The Gripes of Kath (sorry Steinbeck)
The universe has a way of sending us the lessons we need to learn at just the right time, doesn’t it? My husband and I were nearly at the point of not speaking to one another last week as we, once again, realized how very differently we manage stress. We are packing all of our fabulous worldly goods and storing them into metal boxes that have been dropped into our driveway for this very purpose. These boxes will be taken away while we move into a rental home for a month or so before joyously rejoining us at our new house.
My style of packing is to make lists of items and group like things together so that when we (by which I mean, of course, I) unpack things, rooms will be easier to unpack and organize. I suppose my packing could be seen as “relational” – putting things that serve a function near other things that serve a similar function or at least reside in the same room of a house. My husband packs things together that fit spatially without regard to function. Picture the insertion of A into B wherein A is nightstand and B is a Crockpot. I suppose his packing could be seen as “physical” – tab A fits into slot B regardless of their function. You see my point? While I may not have perfect physical fits, I will be able to find things later in my little corner of the pod because of their compatibility, while his areas will have less space wasted. I’d like to think that my areas will be more harmonious while in storage, that the items will be happier, but I cannot deny that his sections may experience enough physical attraction to make it through the month (or so) without shifting too far out of alignment to cause rifts, tears, or cracks…we shall see.
In any case, I am dealing with this move the same way I deal with most stress – eating and complaining. I’m telling everyone I know, and several strangers a day, about our move. I am explaining how difficult it is, how concerned I am about the impact this will have on the kids, etc. and I am consuming carbohydrates at an alarming rate. My husband, on the other hand, is not eating much at all but obsessively measuring things and inexplicably showering much less frequently. When asked about this, he’s made it clear that if he is not working and is spending the day packing, he doesn’t especially feel the need to groom before attending a softball game.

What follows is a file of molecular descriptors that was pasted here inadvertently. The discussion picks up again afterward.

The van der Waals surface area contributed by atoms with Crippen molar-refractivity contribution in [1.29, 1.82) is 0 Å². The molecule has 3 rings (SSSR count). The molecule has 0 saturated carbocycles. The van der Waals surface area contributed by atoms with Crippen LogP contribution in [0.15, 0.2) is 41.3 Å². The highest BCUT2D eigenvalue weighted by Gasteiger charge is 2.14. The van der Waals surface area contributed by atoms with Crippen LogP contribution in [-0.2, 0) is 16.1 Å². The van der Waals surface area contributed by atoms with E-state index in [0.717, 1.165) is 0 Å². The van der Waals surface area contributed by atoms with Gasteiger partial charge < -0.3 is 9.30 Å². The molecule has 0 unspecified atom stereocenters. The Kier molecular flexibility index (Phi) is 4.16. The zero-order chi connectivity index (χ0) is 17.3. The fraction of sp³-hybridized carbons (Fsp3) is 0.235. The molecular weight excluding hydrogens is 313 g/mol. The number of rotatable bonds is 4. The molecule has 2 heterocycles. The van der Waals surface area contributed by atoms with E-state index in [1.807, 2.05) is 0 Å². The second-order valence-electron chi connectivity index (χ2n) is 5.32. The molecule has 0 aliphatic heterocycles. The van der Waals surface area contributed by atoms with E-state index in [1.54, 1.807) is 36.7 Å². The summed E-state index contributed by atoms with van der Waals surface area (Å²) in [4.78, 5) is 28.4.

The icing on the cake is that my car has chosen this time to drop a valve or two leaving our family to travel Joad-like up and down the length of our county together in my husband’s car twice a day. I no longer have the freedom to come and go on my own but must wait to be driven places because my husband’s workplace is the endpoint on the commute (its distance from our present home is the very reason we are moving – to cut down on this commute). Standing outside of my school waiting to be picked up with the kids who stay after school has not been without its pleasures. For instance, I had no idea the kids threw rocks at the staff cars parked out front, and apparently they had no idea that a car-owning staff member would question this practice. I’ve also “helped” a few of these kids to “remember” their homework. In front of their peers. Who says teaching at the end of the school year isn’t fun?
In any case, what I miss most in my car is listening to the radio or a CD as I barrel down Route 7 with the windows open. I like to sing very loudly and encourage my son (usually my only traveling companion) to pump his fist and shout “rock and roll” in his toddler-esque voice from time to time. Instead I am listening to Top 40 per our daughter’s request and being kicked in the back continually by the youngster in the car seat behind me. The last straw came when my husband turned NPR off, which is the only thing we both seemed to enjoy, because he was “sick of hearing about Mitt Romney, when will they stop talking about Mitt Romney?” I think we’ll probably either hear very little about Romney or quite a bit more after November, but I’m not mentioning this theory to my husband. The whole thing has my every nerve jangled since I have no alone time during this stressful end-of-school-year/pack-the-house-time and I feel guilty each time I go out for an hour long power walk (or as it like to think of it, “restrain the power of the dark side” walk). It’s unclear how long it will take to get my car back, but it’s very clear that we need to trade it in ASAP because there are other things looming on the horizon which will cost another 4 digits of cashy-lala in the near future. When I began to lament about this verbally, starting with how stressful I find the family commute, my husband put his arm around me, pulled me in close and said, “I think it’s a lot of fun for us to start our day together like this, don’t you?” without a trace of irony in his voice. Thanks universe. I needed that.